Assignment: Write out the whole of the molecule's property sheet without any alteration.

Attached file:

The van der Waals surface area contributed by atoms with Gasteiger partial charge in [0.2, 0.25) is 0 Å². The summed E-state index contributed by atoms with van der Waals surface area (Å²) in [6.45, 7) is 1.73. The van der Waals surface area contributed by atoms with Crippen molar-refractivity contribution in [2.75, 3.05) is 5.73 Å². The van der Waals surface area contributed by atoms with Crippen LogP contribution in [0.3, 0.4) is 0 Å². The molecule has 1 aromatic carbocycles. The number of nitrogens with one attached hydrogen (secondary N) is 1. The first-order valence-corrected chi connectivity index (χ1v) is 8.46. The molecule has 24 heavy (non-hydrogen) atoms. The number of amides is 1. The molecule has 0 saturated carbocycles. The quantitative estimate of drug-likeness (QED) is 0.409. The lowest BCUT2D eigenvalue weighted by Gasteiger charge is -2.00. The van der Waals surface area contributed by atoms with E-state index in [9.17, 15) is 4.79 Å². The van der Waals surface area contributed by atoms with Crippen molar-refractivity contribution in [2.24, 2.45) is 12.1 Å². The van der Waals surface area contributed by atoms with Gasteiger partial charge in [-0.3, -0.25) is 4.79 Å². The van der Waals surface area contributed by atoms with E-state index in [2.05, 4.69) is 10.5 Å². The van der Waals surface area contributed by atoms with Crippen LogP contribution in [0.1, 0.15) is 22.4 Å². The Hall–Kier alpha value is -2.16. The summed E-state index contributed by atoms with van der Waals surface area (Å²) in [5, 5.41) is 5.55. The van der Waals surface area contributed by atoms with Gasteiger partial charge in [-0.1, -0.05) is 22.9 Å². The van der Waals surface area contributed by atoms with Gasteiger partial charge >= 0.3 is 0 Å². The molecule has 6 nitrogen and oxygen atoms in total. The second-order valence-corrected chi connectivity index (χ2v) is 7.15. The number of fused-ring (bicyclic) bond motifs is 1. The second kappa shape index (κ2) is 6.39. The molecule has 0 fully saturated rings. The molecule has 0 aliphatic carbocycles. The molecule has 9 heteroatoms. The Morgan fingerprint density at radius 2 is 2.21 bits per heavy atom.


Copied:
The van der Waals surface area contributed by atoms with Gasteiger partial charge in [0.2, 0.25) is 0 Å². The summed E-state index contributed by atoms with van der Waals surface area (Å²) in [6.45, 7) is 1.73. The van der Waals surface area contributed by atoms with Crippen molar-refractivity contribution in [2.75, 3.05) is 5.73 Å². The van der Waals surface area contributed by atoms with Crippen LogP contribution in [0.3, 0.4) is 0 Å². The molecule has 1 aromatic carbocycles. The number of nitrogens with one attached hydrogen (secondary N) is 1. The first-order valence-corrected chi connectivity index (χ1v) is 8.46. The molecule has 24 heavy (non-hydrogen) atoms. The number of amides is 1. The molecule has 0 saturated carbocycles. The quantitative estimate of drug-likeness (QED) is 0.409. The lowest BCUT2D eigenvalue weighted by Gasteiger charge is -2.00. The van der Waals surface area contributed by atoms with E-state index in [9.17, 15) is 4.79 Å². The van der Waals surface area contributed by atoms with Crippen molar-refractivity contribution in [2.24, 2.45) is 12.1 Å². The van der Waals surface area contributed by atoms with Gasteiger partial charge in [-0.3, -0.25) is 4.79 Å². The van der Waals surface area contributed by atoms with E-state index in [2.05, 4.69) is 10.5 Å². The van der Waals surface area contributed by atoms with Crippen LogP contribution in [0.1, 0.15) is 22.4 Å². The Hall–Kier alpha value is -2.16. The summed E-state index contributed by atoms with van der Waals surface area (Å²) in [5, 5.41) is 5.55. The van der Waals surface area contributed by atoms with Gasteiger partial charge in [-0.1, -0.05) is 22.9 Å². The van der Waals surface area contributed by atoms with Gasteiger partial charge >= 0.3 is 0 Å². The molecule has 6 nitrogen and oxygen atoms in total. The second-order valence-corrected chi connectivity index (χ2v) is 7.15. The number of fused-ring (bicyclic) bond motifs is 1. The second kappa shape index (κ2) is 6.39. The molecule has 0 fully saturated rings. The molecule has 0 aliphatic carbocycles. The molecule has 9 heteroatoms. The Morgan fingerprint density at radius 2 is 2.21 bits per heavy atom.